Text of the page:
Of course, that hasn't stopped a lot of people from making definitive statements. Even before the data has come in, many are either hyping the Omicron threat or down-playing it. I wish I had that much confidence in my own ability to see the future.
The news over the past 48 hours that Omicron has at least one significant sibling lineage (see Proposal to split B.1.1.529 to incorporate a newly characterised sibling lineage on CoV-Lineages) - one without the signature SGTF (S-gene target failure) of the first Omicron variant - adds yet another level of uncertainty.
This (proposed) BA.2 sub-lineage has already been detected in multiple countries (Canada, Australia, South Africa, etc.) - but we don't yet have a very good handle on its spread - or how it compares with the original Omicron (BA.1) or Delta variant.
A lot of hope is pinned on early reports from South Africa that Omicron appears to produce milder illness than Delta. And I hope that is true. But we need to see a lot more data, from more places than just South Africa, before we can comfortably assume such.
And even then, viruses evolve, and what is milder today could pick up new virulence inducing mutations down the road.
What does seem apparent, at least of the first Omicron variant, is that it is outperforming Delta in places like the UK, South Africa, and Denmark. Yesterday the UK warned it could become the dominant strain in that country within a month.
Yesterday, Pfizer-Biontech released preliminary data indicating that two shots of their mRNA vaccine isn't very protective against Omicron, but that a 3rd - booster - shot increases its effectiveness 25-fold. How long that enhanced protection lasts remains under investigation.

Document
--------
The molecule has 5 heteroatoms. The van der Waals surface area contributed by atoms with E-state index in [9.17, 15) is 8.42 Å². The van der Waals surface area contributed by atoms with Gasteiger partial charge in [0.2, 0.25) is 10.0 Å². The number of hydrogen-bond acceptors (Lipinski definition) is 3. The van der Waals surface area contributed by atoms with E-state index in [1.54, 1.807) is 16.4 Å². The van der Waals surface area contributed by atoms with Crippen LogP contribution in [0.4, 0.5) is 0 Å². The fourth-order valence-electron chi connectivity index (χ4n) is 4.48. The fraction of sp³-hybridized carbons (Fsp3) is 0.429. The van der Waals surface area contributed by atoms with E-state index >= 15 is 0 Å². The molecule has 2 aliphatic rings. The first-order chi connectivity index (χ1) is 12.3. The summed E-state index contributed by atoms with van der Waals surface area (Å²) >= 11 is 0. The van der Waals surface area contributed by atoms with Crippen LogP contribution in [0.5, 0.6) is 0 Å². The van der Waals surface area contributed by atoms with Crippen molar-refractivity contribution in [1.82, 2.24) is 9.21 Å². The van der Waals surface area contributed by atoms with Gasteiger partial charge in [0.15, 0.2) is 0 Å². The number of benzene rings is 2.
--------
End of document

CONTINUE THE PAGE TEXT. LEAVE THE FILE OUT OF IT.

PFIZER AND BIONTECH PROVIDE UPDATE ON OMICRON VARIANT
Wednesday, December 08, 2021 - 06:54 am
- Preliminary laboratory studies demonstrate that three doses of the Pfizer-BioNTech COVID-19 Vaccine neutralize the Omicron variant (B.1.1.529 lineage) while two doses show significantly reduced neutralization titers
- Data indicate that a third dose of BNT162b2 increases the neutralizing antibody titers by 25-fold compared to two doses against the Omicron variant; titers after the booster dose are comparable to titers observed after two doses against the wild-type virus which are associated with high levels of protection
- As 80% of epitopes in the spike protein recognized by CD8+ T cells are not affected by the mutations in the Omicron variant, two doses may still induce protection against severe disease
- The companies continue to advance the development of a variant-specific vaccine for Omicron and expect to have it available by March in the event that an adaption is needed to further increase the level and duration of protection – with no change expected to the companies’ four billion dose capacity for 2022
There are a lot of moving parts to our coronavirus pandemic, with new factors being introduced into the mix all the time. What we do know about Omicron (BA.1 or BA.2) is based on surveillance data that - by definition - is already outdated by the time it is collected and collated.
I know people want answers. But good science takes time.
The threat (or lack, thereof) posed by Omicron will become clearer in the months ahead. While some early reports on Omicron have been reassuring, we still have a lot of Delta to deal with, and the potential return of seasonal influenza as well.
Which means, for now at least, we still have to deal with our COVID pandemic one wave at a time.